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In 2018 I formally presented these findings to the academy, and a committee was established to review imbalances in regional and class representation. This past summer, a talented and inaugural diversity and inclusion officer was hired.
Nonetheless, the nominations in 2021’s newly baptised Global Music category (Antibalas, Burna Boy, Bebel Gilberto, Anoushka Shankar and Tinariwen, the latter of which won a Grammy in 2011 for an album I produced) are arguably less diverse than ever. Four out of five nominations were bestowed upon artists that have already been nominated once or multiple times.
Two of these are on record labels tied to two of the three-largest-remaining music conglomerates (Universal and Warner). We see the same artists nominated over and over again in a category that can feel closed off to everyone else
No artist from any previously unrecognised nation was honoured and all but one hail from major players in the global economy – the US, Brazil (the world’s ninth-largest economy), Nigeria (Africa’s most populous nation) and the UK.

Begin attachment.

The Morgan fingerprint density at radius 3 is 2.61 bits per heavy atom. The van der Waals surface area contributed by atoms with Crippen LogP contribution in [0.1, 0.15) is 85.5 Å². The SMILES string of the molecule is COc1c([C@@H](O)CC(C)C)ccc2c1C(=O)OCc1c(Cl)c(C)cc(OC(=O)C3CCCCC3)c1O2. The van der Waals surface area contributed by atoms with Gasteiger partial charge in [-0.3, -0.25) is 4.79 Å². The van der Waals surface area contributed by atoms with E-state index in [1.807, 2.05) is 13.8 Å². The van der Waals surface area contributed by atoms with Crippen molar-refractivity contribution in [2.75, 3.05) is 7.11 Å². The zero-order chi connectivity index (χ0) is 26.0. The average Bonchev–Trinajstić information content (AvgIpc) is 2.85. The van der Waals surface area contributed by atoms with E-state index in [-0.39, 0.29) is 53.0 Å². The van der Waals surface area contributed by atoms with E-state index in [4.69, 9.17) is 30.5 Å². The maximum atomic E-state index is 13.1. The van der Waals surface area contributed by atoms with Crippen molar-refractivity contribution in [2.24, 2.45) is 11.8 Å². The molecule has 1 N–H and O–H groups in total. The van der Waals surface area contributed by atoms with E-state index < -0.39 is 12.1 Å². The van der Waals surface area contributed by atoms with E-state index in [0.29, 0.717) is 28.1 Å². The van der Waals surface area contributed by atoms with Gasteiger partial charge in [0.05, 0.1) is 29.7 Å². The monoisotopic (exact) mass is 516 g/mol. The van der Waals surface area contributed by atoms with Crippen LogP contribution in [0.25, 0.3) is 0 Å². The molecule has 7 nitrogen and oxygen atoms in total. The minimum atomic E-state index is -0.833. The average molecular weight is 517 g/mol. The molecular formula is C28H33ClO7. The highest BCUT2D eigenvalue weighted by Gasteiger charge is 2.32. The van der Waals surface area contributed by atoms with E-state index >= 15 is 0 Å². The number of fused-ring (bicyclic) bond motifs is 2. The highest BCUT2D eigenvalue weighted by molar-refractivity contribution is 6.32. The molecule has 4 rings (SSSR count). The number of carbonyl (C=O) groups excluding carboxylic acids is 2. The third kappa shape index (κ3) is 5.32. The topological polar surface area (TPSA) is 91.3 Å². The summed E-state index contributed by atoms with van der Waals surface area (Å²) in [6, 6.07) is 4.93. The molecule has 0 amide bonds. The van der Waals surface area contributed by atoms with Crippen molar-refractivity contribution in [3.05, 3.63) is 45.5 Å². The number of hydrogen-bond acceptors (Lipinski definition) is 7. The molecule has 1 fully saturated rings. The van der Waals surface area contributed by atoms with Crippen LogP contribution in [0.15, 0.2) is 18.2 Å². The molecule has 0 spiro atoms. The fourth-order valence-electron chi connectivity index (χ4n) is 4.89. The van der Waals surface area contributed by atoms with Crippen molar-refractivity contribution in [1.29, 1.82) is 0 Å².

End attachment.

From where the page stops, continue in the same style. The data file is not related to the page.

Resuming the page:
Global music is the only Grammy category in which more than 89.2% of the Earth’s population – non-English and non-Spanish speakers – have even a remote chance of receiving any recognition from the academy.
It possesses the potential to be the Grammys’ most dizzyingly unpredictable, varied and all-encompassing category and – in the academy’s own words – it aims to be “truly global”.
But only 5.8% of nations have ever had an artist win and almost 80% of African nations have yet to have any musical act nominated.
No Middle Eastern or eastern European performer has ever won and only one group from eastern Europe (Bulgaria in 1994) has ever even managed a nomination.
Similarly, just a single east, central or south-east Asia-based artist has won (Sacred Tibetan Chant, 2004), with that award actually going to the producer, a New Zealander.